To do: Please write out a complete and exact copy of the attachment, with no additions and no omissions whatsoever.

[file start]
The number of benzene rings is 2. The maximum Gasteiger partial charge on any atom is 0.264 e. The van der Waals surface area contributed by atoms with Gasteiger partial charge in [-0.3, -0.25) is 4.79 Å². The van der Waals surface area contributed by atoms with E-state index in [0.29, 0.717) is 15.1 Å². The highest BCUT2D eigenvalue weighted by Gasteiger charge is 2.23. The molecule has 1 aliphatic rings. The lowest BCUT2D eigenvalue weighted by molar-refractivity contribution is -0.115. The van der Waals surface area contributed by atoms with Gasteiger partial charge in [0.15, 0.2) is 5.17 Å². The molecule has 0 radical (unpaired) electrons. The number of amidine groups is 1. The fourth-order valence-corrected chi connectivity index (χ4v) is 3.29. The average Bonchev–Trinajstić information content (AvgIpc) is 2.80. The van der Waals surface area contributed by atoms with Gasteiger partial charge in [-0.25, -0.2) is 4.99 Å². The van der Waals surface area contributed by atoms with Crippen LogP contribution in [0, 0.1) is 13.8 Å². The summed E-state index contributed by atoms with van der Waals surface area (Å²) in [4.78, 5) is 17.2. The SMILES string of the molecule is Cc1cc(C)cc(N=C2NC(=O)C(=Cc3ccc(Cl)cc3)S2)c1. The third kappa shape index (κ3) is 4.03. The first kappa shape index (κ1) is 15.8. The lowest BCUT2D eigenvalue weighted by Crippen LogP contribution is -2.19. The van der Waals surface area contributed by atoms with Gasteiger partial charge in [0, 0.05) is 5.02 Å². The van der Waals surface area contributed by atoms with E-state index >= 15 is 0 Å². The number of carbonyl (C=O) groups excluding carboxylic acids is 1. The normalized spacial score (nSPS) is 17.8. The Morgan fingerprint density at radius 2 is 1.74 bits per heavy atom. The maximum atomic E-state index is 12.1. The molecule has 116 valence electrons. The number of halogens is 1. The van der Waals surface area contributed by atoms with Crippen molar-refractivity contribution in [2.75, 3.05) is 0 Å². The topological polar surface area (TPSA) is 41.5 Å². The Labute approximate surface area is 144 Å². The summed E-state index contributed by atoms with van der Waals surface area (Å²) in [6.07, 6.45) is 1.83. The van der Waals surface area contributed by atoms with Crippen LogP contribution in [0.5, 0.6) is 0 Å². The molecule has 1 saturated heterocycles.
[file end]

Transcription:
The number of benzene rings is 2. The maximum Gasteiger partial charge on any atom is 0.264 e. The van der Waals surface area contributed by atoms with Gasteiger partial charge in [-0.3, -0.25) is 4.79 Å². The van der Waals surface area contributed by atoms with E-state index in [0.29, 0.717) is 15.1 Å². The highest BCUT2D eigenvalue weighted by Gasteiger charge is 2.23. The molecule has 1 aliphatic rings. The lowest BCUT2D eigenvalue weighted by molar-refractivity contribution is -0.115. The van der Waals surface area contributed by atoms with Gasteiger partial charge in [0.15, 0.2) is 5.17 Å². The molecule has 0 radical (unpaired) electrons. The number of amidine groups is 1. The fourth-order valence-corrected chi connectivity index (χ4v) is 3.29. The average Bonchev–Trinajstić information content (AvgIpc) is 2.80. The van der Waals surface area contributed by atoms with Gasteiger partial charge in [-0.25, -0.2) is 4.99 Å². The van der Waals surface area contributed by atoms with Crippen LogP contribution in [0, 0.1) is 13.8 Å². The summed E-state index contributed by atoms with van der Waals surface area (Å²) in [4.78, 5) is 17.2. The SMILES string of the molecule is Cc1cc(C)cc(N=C2NC(=O)C(=Cc3ccc(Cl)cc3)S2)c1. The third kappa shape index (κ3) is 4.03. The first kappa shape index (κ1) is 15.8. The lowest BCUT2D eigenvalue weighted by Crippen LogP contribution is -2.19. The van der Waals surface area contributed by atoms with Gasteiger partial charge in [0, 0.05) is 5.02 Å². The van der Waals surface area contributed by atoms with E-state index >= 15 is 0 Å². The number of carbonyl (C=O) groups excluding carboxylic acids is 1. The normalized spacial score (nSPS) is 17.8. The Morgan fingerprint density at radius 2 is 1.74 bits per heavy atom. The maximum atomic E-state index is 12.1. The molecule has 116 valence electrons. The number of halogens is 1. The van der Waals surface area contributed by atoms with Crippen molar-refractivity contribution in [2.75, 3.05) is 0 Å². The topological polar surface area (TPSA) is 41.5 Å². The Labute approximate surface area is 144 Å². The summed E-state index contributed by atoms with van der Waals surface area (Å²) in [6.07, 6.45) is 1.83. The van der Waals surface area contributed by atoms with Crippen LogP contribution in [0.5, 0.6) is 0 Å². The molecule has 1 saturated heterocycles.